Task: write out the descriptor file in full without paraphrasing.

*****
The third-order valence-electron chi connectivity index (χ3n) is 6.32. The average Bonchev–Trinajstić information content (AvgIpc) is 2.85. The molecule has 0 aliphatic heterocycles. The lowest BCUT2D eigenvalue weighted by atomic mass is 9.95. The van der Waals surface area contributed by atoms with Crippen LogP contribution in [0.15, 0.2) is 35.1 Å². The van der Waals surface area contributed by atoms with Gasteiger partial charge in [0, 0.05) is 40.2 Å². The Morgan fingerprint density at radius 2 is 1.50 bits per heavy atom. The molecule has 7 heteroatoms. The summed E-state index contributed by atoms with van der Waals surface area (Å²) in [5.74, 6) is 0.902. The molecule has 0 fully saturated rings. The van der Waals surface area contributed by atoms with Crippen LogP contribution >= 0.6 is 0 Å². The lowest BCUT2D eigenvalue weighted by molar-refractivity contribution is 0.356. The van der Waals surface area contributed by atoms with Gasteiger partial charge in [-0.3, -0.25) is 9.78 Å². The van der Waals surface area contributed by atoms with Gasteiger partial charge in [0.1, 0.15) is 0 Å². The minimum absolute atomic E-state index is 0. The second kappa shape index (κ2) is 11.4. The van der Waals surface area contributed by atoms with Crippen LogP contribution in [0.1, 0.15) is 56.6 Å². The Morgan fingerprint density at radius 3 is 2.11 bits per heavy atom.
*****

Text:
The third-order valence-electron chi connectivity index (χ3n) is 6.32. The average Bonchev–Trinajstić information content (AvgIpc) is 2.85. The molecule has 0 aliphatic heterocycles. The lowest BCUT2D eigenvalue weighted by atomic mass is 9.95. The van der Waals surface area contributed by atoms with Crippen LogP contribution in [0.15, 0.2) is 35.1 Å². The van der Waals surface area contributed by atoms with Gasteiger partial charge in [0, 0.05) is 40.2 Å². The Morgan fingerprint density at radius 2 is 1.50 bits per heavy atom. The molecule has 7 heteroatoms. The summed E-state index contributed by atoms with van der Waals surface area (Å²) in [5.74, 6) is 0.902. The molecule has 0 fully saturated rings. The van der Waals surface area contributed by atoms with Crippen LogP contribution >= 0.6 is 0 Å². The lowest BCUT2D eigenvalue weighted by molar-refractivity contribution is 0.356. The van der Waals surface area contributed by atoms with Gasteiger partial charge in [-0.3, -0.25) is 9.78 Å². The van der Waals surface area contributed by atoms with Gasteiger partial charge in [0.1, 0.15) is 0 Å². The minimum absolute atomic E-state index is 0. The second kappa shape index (κ2) is 11.4. The van der Waals surface area contributed by atoms with Crippen LogP contribution in [0.1, 0.15) is 56.6 Å². The Morgan fingerprint density at radius 3 is 2.11 bits per heavy atom.